Birmingham-based Baptist Health System and Brookwood Medical Center were slated to leave their independence behind and come together as one bigger, stronger entity. Internal stakeholders at the top were excited about the possibilities the partnership would open. But, the path from possibility to reality had yet to be charted. And while executives were asking where to start, physicians, employees and consumers wondered, “What does this mean for me?”
“We’re trying to have more coordination with the patient at the center. It’s a promise that we’re putting out there, so this brand encompasses what we are but also our aspirations.”Keith ParrottCEO, Brookwood Baptist Health
From the early days, it was clear that we were working through an oil and water situation. Before the merger, Baptist Health System was a non-profit, faith-based, administrator-led organization. Alternatively, while Brookwood Medical Center held a strong Southern empathy, it was founded by physicians and had no religious affiliation. The Baptist brand was emotionally driven; Brookwood more focused on the functional. (In good fun, we even personified Baptist as June Carter Cash and Brookwood as Robo Cop!) With such dissimilar legacies, cultures and modes of operating, the prospect of creating a future together was challenging. But it was also incredibly exciting, as the partnership held the potential to offer consumers the region’s most convenient, comprehensive and integrated health care experience.
“We have this moniker—CIG, change is good. If you fail to evolve with the health care system, you become irrelevant.”Dr. Elizabeth EnnisChief Medical Integration Officer, Brookwood Baptist Health
We dove straight into research, combining qualitative and quantitative to reveal opportunities that we could strategically capitalize on at every point in the brand-building process.
Among the key opportunities we uncovered:
- There was whitespace in the market for an organization dedicated to delivering progressively patient-centered and personalized care as opposed to leaning on academic medicine (a poorly understood topic) or superficial notions like quality alone.
- Consumers don’t make care decisions based on whether an organization is faith-based on non-profit. Rather, they’re far more concerned about receiving the highest quality of care in a compassionate environment with a strong reputation. This is also the key concern of physicians and employees in the market.
A few challenges also came to light, among them:
- Mergers weren’t met with open arms in Birmingham and the surrounding areas where the newly merged organization would operate. The perception was that bigger meant less efficient and less personal.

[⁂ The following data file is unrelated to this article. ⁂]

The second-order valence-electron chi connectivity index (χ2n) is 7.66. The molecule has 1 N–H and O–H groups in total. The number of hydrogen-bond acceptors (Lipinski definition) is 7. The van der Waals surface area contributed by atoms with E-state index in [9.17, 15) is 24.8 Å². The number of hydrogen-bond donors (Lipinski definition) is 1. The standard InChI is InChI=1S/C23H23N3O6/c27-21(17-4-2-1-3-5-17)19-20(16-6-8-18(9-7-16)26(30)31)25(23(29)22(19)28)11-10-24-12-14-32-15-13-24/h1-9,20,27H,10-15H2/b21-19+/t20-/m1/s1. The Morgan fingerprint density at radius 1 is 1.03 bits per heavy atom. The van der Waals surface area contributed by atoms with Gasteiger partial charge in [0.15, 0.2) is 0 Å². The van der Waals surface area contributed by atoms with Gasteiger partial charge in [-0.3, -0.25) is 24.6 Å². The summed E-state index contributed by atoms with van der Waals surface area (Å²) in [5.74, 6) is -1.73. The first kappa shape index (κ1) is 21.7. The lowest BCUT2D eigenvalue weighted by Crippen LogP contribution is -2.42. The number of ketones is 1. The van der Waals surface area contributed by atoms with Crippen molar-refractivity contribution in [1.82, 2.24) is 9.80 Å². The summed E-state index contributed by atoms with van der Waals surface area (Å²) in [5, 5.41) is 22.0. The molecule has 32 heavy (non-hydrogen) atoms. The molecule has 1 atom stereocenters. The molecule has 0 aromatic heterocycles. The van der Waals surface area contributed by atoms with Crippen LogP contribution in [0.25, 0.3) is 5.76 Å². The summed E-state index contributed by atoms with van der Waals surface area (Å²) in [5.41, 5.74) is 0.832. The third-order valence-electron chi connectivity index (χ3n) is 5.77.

- Baptist staff were concerned about losing their faith-based affiliation, while Brookwood staff were concerned about feeling forced to adopt it.
The go-forward name for the new entity, Brookwood Baptist Health, combined legacy components from both brands and became the starting point around which everyone could rally. Establishing a powerful, singular brand idea—the delivery of progressively personal patient care—further solidified the sense of unity.
By aligning on a masterbrand architecture strategy, Brookwood Baptist Health elevated its name in the market and made it easier for consumers to understand the incredible depth and breadth that was offered. This was a big change for an organization with myriad local practice names. Leadership from the executive suite to Boards and communities were committed to a unified system story, and the research helped to increase confidence that abandoning practice names could be the pathway to success. In-depth discussions with “owners” of these brands, including physicians, helped pave the way for change.
Today, every part of the portfolio is linked to the system not only through name but also through design. The new symbol features three interwoven rings that represent the brand’s focus on holistic, connected, patient-centric care while also subtly nodding to the Christian heritage of Baptist Health System. The design system—including the photography, which bears three bands weaving around its human subjects—further underscores the notions of focus on the patient and connection.
With five hospitals, 77 primary and specialty care clinics and 1,700 patient beds, Brookwood Baptist Health is the largest health system in the Yellowhammer State.
Some 1,500 affiliated physicians are among the members of Brookwood Baptist Health’s team.
At the time of partnership, the two systems combined over a century of service to the community.
Brookwood Baptist Health is in the midst of introducing myriad improvements across its care locations over a five-year period, among them an operating room expansion, acquisition of robotic surgery equipment and information technology upgrades.